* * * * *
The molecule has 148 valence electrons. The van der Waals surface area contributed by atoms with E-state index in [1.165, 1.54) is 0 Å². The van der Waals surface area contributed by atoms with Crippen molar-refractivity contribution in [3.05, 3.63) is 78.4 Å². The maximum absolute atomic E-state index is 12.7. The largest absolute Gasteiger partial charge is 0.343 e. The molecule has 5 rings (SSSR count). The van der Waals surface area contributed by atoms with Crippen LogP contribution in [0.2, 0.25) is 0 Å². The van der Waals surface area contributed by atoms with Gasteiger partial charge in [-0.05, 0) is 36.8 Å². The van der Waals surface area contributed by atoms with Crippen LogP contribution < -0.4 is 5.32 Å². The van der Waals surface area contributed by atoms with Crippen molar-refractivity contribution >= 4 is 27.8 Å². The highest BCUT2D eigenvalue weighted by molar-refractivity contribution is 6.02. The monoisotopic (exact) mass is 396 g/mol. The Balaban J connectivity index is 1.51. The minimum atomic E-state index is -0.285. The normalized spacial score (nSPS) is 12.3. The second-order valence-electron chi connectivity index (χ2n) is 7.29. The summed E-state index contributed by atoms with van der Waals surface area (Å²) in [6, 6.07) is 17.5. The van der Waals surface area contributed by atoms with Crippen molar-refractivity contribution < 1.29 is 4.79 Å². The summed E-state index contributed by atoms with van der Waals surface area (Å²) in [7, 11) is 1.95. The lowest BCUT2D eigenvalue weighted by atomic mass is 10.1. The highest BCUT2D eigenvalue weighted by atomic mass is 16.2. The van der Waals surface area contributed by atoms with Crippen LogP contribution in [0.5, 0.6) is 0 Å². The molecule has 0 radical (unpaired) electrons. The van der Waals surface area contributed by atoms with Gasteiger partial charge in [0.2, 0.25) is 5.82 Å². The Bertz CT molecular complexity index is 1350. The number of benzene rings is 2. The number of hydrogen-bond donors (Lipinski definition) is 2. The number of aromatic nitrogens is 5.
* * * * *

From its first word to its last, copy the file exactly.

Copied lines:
The molecule has 148 valence electrons. The van der Waals surface area contributed by atoms with E-state index in [1.165, 1.54) is 0 Å². The van der Waals surface area contributed by atoms with Crippen molar-refractivity contribution in [3.05, 3.63) is 78.4 Å². The maximum absolute atomic E-state index is 12.7. The largest absolute Gasteiger partial charge is 0.343 e. The molecule has 5 rings (SSSR count). The van der Waals surface area contributed by atoms with Crippen LogP contribution in [0.2, 0.25) is 0 Å². The van der Waals surface area contributed by atoms with Gasteiger partial charge in [-0.05, 0) is 36.8 Å². The van der Waals surface area contributed by atoms with Crippen LogP contribution < -0.4 is 5.32 Å². The van der Waals surface area contributed by atoms with Crippen molar-refractivity contribution >= 4 is 27.8 Å². The highest BCUT2D eigenvalue weighted by molar-refractivity contribution is 6.02. The monoisotopic (exact) mass is 396 g/mol. The Balaban J connectivity index is 1.51. The minimum atomic E-state index is -0.285. The normalized spacial score (nSPS) is 12.3. The second-order valence-electron chi connectivity index (χ2n) is 7.29. The summed E-state index contributed by atoms with van der Waals surface area (Å²) in [6, 6.07) is 17.5. The van der Waals surface area contributed by atoms with Crippen molar-refractivity contribution < 1.29 is 4.79 Å². The summed E-state index contributed by atoms with van der Waals surface area (Å²) in [7, 11) is 1.95. The lowest BCUT2D eigenvalue weighted by atomic mass is 10.1. The highest BCUT2D eigenvalue weighted by atomic mass is 16.2. The van der Waals surface area contributed by atoms with Crippen LogP contribution in [0.5, 0.6) is 0 Å². The molecule has 0 radical (unpaired) electrons. The van der Waals surface area contributed by atoms with Gasteiger partial charge in [0.2, 0.25) is 5.82 Å². The Bertz CT molecular complexity index is 1350. The number of benzene rings is 2. The number of hydrogen-bond donors (Lipinski definition) is 2. The number of aromatic nitrogens is 5.